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    Author(s): J.A. Blakesley; A.B. Franklin; R.J. Gutierrez
    Date: 1992
    Source: Journal of Wildlife Management. 56(2): 388-392
    Publication Series: Miscellaneous Publication
    PDF: View PDF  (258.0 KB)


    We directly observed roost and nest site selection in a population of northern spotted owls (Strix occidentalis caurina) in northwestern California during 1985-89. Because of potential biases caused by use of radio telemetry in previous studies, we examined habitat use relative to habitat availability at a level not previously reported for spotted owls. Spotted owls selected coniferous forest characterized by trees >53.3 cm in diameter more often (P < 0.05) than it was available. Hardwood stands and coniferous forest dominated by smaller trees were used less than ((P < 0.05), or in proportion to, their availability. The owls selected forests at 300-900 m elevations for roosting (P < 0.05), selected the lower third of slopes within a specific drainage (P < 0.05) and avoided the upper third for both roosting and nesting (P < 0.05). These observations support the findings of earlier workers who used radio telemetry to assess habitat selection in the northern spotted owl.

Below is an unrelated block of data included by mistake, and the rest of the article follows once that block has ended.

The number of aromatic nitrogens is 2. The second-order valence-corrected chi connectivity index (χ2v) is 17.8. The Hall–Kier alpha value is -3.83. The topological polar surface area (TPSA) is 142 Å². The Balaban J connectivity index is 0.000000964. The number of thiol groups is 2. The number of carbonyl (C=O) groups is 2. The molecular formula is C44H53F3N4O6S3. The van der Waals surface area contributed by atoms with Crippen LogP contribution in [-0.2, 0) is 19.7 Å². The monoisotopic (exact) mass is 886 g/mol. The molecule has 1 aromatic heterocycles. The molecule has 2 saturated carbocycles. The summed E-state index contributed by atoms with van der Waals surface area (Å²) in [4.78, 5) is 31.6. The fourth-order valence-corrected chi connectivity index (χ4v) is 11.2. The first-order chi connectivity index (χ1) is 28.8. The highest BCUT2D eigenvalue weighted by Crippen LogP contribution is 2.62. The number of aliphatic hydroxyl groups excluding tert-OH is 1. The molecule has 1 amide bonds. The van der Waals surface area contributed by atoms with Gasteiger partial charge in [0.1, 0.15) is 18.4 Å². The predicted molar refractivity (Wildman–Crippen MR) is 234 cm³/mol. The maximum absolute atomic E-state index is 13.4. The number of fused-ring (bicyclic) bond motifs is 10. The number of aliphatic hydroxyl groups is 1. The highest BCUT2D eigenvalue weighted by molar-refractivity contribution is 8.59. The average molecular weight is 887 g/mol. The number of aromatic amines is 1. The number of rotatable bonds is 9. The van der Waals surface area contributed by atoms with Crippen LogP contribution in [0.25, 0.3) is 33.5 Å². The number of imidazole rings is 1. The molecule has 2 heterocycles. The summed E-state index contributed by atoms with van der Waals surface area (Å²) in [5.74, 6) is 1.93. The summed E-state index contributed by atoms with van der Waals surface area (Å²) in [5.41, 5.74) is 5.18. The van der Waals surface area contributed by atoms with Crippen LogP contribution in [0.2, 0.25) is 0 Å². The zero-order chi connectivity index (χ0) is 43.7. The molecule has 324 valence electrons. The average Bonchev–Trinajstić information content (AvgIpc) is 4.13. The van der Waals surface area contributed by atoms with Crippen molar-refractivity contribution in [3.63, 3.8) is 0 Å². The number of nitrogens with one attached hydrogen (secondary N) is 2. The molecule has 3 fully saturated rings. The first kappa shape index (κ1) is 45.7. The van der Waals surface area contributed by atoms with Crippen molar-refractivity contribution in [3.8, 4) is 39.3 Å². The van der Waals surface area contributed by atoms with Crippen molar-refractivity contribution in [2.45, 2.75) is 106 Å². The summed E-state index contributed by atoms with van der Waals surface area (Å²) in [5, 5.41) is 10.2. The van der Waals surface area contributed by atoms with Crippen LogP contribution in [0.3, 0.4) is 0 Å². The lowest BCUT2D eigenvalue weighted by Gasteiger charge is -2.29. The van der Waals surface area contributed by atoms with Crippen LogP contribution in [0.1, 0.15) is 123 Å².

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    Blakesley, J.A.; Franklin, A.B.; Gutierrez, R.J. 1992. Spotted owl roost and nest site selection in northwestern California. Journal of Wildlife Management. 56(2): 388-392.

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